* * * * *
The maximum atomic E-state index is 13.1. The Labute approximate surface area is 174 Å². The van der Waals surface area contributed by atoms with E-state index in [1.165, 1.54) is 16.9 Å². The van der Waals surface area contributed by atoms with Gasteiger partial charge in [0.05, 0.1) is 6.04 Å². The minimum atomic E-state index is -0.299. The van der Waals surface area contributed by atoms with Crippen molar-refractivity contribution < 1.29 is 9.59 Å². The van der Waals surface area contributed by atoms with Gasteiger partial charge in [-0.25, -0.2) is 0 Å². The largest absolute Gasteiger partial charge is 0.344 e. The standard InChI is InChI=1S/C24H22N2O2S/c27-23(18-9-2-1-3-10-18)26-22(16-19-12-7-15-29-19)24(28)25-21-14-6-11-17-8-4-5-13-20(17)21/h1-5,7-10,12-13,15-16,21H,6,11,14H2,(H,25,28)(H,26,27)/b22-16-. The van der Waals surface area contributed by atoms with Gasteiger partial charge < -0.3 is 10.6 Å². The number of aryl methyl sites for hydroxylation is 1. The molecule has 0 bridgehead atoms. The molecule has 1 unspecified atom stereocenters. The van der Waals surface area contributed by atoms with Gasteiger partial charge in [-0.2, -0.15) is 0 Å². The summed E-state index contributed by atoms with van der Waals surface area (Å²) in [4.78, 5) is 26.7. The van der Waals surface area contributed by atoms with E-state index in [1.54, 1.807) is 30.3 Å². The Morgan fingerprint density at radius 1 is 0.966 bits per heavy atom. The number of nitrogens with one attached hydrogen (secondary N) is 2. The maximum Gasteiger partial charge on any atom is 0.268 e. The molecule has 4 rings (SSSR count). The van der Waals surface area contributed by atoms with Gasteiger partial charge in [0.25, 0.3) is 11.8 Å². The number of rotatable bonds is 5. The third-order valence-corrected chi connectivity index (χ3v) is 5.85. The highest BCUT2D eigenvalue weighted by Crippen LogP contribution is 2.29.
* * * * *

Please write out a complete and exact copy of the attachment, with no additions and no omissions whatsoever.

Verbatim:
The maximum atomic E-state index is 13.1. The Labute approximate surface area is 174 Å². The van der Waals surface area contributed by atoms with E-state index in [1.165, 1.54) is 16.9 Å². The van der Waals surface area contributed by atoms with Gasteiger partial charge in [0.05, 0.1) is 6.04 Å². The minimum atomic E-state index is -0.299. The van der Waals surface area contributed by atoms with Crippen molar-refractivity contribution < 1.29 is 9.59 Å². The van der Waals surface area contributed by atoms with Gasteiger partial charge in [-0.25, -0.2) is 0 Å². The largest absolute Gasteiger partial charge is 0.344 e. The standard InChI is InChI=1S/C24H22N2O2S/c27-23(18-9-2-1-3-10-18)26-22(16-19-12-7-15-29-19)24(28)25-21-14-6-11-17-8-4-5-13-20(17)21/h1-5,7-10,12-13,15-16,21H,6,11,14H2,(H,25,28)(H,26,27)/b22-16-. The van der Waals surface area contributed by atoms with Gasteiger partial charge < -0.3 is 10.6 Å². The number of aryl methyl sites for hydroxylation is 1. The molecule has 0 bridgehead atoms. The molecule has 1 unspecified atom stereocenters. The van der Waals surface area contributed by atoms with Gasteiger partial charge in [-0.2, -0.15) is 0 Å². The summed E-state index contributed by atoms with van der Waals surface area (Å²) in [4.78, 5) is 26.7. The van der Waals surface area contributed by atoms with E-state index in [1.54, 1.807) is 30.3 Å². The Morgan fingerprint density at radius 1 is 0.966 bits per heavy atom. The number of nitrogens with one attached hydrogen (secondary N) is 2. The maximum Gasteiger partial charge on any atom is 0.268 e. The molecule has 4 rings (SSSR count). The van der Waals surface area contributed by atoms with Gasteiger partial charge in [0.25, 0.3) is 11.8 Å². The number of rotatable bonds is 5. The third-order valence-corrected chi connectivity index (χ3v) is 5.85. The highest BCUT2D eigenvalue weighted by Crippen LogP contribution is 2.29.